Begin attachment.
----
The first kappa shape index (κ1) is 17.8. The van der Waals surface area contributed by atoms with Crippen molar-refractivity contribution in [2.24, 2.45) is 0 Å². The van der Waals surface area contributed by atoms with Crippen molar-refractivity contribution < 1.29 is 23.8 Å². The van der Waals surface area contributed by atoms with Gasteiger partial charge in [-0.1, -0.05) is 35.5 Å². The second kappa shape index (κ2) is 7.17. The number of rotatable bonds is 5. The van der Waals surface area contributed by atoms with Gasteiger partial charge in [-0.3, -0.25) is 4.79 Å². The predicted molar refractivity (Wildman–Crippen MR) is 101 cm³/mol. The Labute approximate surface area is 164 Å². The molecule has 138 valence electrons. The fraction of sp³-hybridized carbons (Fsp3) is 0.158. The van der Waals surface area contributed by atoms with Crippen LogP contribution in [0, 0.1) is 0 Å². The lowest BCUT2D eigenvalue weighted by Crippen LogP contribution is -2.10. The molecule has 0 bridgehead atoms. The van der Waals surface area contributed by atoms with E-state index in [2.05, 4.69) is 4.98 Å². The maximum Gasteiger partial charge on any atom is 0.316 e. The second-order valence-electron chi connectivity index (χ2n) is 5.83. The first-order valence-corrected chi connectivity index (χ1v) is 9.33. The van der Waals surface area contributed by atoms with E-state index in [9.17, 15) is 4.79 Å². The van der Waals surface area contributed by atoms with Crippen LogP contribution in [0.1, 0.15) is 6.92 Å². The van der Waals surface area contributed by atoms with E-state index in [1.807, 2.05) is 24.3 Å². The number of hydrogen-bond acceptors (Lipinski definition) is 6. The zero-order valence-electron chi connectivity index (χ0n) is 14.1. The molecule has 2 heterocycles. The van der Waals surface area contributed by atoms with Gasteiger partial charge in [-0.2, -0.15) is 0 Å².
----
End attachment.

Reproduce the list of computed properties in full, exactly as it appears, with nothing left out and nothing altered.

The first kappa shape index (κ1) is 17.8. The van der Waals surface area contributed by atoms with Crippen molar-refractivity contribution in [2.24, 2.45) is 0 Å². The van der Waals surface area contributed by atoms with Crippen molar-refractivity contribution < 1.29 is 23.8 Å². The van der Waals surface area contributed by atoms with Gasteiger partial charge in [-0.1, -0.05) is 35.5 Å². The second kappa shape index (κ2) is 7.17. The number of rotatable bonds is 5. The van der Waals surface area contributed by atoms with Gasteiger partial charge in [-0.3, -0.25) is 4.79 Å². The predicted molar refractivity (Wildman–Crippen MR) is 101 cm³/mol. The Labute approximate surface area is 164 Å². The molecule has 138 valence electrons. The fraction of sp³-hybridized carbons (Fsp3) is 0.158. The van der Waals surface area contributed by atoms with Crippen LogP contribution in [0, 0.1) is 0 Å². The lowest BCUT2D eigenvalue weighted by Crippen LogP contribution is -2.10. The molecule has 0 bridgehead atoms. The van der Waals surface area contributed by atoms with E-state index in [2.05, 4.69) is 4.98 Å². The maximum Gasteiger partial charge on any atom is 0.316 e. The second-order valence-electron chi connectivity index (χ2n) is 5.83. The first-order valence-corrected chi connectivity index (χ1v) is 9.33. The van der Waals surface area contributed by atoms with E-state index in [9.17, 15) is 4.79 Å². The van der Waals surface area contributed by atoms with Crippen LogP contribution in [0.1, 0.15) is 6.92 Å². The van der Waals surface area contributed by atoms with E-state index in [1.807, 2.05) is 24.3 Å². The number of hydrogen-bond acceptors (Lipinski definition) is 6. The zero-order valence-electron chi connectivity index (χ0n) is 14.1. The molecule has 2 heterocycles. The van der Waals surface area contributed by atoms with Gasteiger partial charge in [-0.2, -0.15) is 0 Å².